Only 14.6% of all ethereum nodes have upgraded to the latest version despite there being only one week to go until ethereum’s Constantinople upgrade.
314 nodes have upgraded to the Geth fork Clients of 1.8.20 or above, accounting for 4% of all 7856 eth nodes. While 833 Parity Clients have upgraded to version 2.1.10 or above.
“Rinkeby Ethereum testnet successfully forked over to Constantinople! All signers, bootnodes, faucet online and working well. Clean split between new and non-upgraded nodes (please update!).”
On January 16th new protocol rules will kick-in, making old nodes no longer able to function. That’s due to a number of consensus changes, with the primary one being an issuance reduction from 3 eth per block to 2.
The changes are not controversial. They were made after much debate, including with miners, thus there is general consensus among all network participants.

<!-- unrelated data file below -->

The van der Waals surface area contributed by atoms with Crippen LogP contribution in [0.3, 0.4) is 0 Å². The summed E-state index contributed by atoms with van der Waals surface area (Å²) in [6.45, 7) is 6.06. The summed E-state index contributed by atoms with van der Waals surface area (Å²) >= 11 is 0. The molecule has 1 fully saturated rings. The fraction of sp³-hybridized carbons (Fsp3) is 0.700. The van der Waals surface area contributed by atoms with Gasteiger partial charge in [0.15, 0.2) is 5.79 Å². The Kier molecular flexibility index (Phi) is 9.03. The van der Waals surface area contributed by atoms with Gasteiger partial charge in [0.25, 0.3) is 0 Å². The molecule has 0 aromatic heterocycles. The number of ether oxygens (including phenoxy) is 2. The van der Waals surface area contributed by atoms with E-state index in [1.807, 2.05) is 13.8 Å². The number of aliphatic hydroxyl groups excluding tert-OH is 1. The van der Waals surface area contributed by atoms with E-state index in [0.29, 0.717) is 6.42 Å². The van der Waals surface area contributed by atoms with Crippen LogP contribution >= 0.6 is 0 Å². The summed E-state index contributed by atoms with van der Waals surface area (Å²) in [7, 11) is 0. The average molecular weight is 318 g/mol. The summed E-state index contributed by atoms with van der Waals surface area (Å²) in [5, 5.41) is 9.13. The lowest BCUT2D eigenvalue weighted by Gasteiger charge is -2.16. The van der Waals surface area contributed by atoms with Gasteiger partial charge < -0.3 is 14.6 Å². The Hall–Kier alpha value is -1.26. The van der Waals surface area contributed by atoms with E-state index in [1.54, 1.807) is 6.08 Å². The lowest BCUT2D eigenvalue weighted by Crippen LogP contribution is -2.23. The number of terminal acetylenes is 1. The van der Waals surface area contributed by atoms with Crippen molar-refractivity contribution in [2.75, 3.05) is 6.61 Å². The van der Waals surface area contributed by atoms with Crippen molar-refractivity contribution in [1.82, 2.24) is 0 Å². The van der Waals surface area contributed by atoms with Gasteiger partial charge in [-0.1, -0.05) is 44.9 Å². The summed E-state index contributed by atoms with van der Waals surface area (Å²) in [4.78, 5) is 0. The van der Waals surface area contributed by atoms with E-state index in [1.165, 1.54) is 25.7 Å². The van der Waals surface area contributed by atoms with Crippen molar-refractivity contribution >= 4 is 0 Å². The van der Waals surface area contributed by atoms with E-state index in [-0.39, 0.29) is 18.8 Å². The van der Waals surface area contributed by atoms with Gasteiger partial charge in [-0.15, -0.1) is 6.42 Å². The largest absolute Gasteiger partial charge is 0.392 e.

If all goes well, then ordinary users and upgraded nodes won’t see any difference. It will be as if nothing has happened with the changes sort of automatically kicking in. Older nodes, however, won’t be able to see the new blocks.
You won’t need to do anything if you don’t run a node. As long as you hold the private key, or a custodian like an exchange does so, then you won’t notice anything.
Neither will miners at a technical level, but financially they’ll get less eth per block. For devs there’s some new features that increase gas efficiency and some smart contracts aspects.
There won’t be any airdrop, fortunately or unfortunately. A new eth classic squared coin is unlikely to come into existence. With eth’s difficulty changing by the block, however, some kid may well keep the old chain running to do whatever he/she wants with it.
Why not, freedom reigns here but considering it would have higher inflation, no one would care. The kid therefore might find it a lot more convenient to get his own blockchain on Truffle.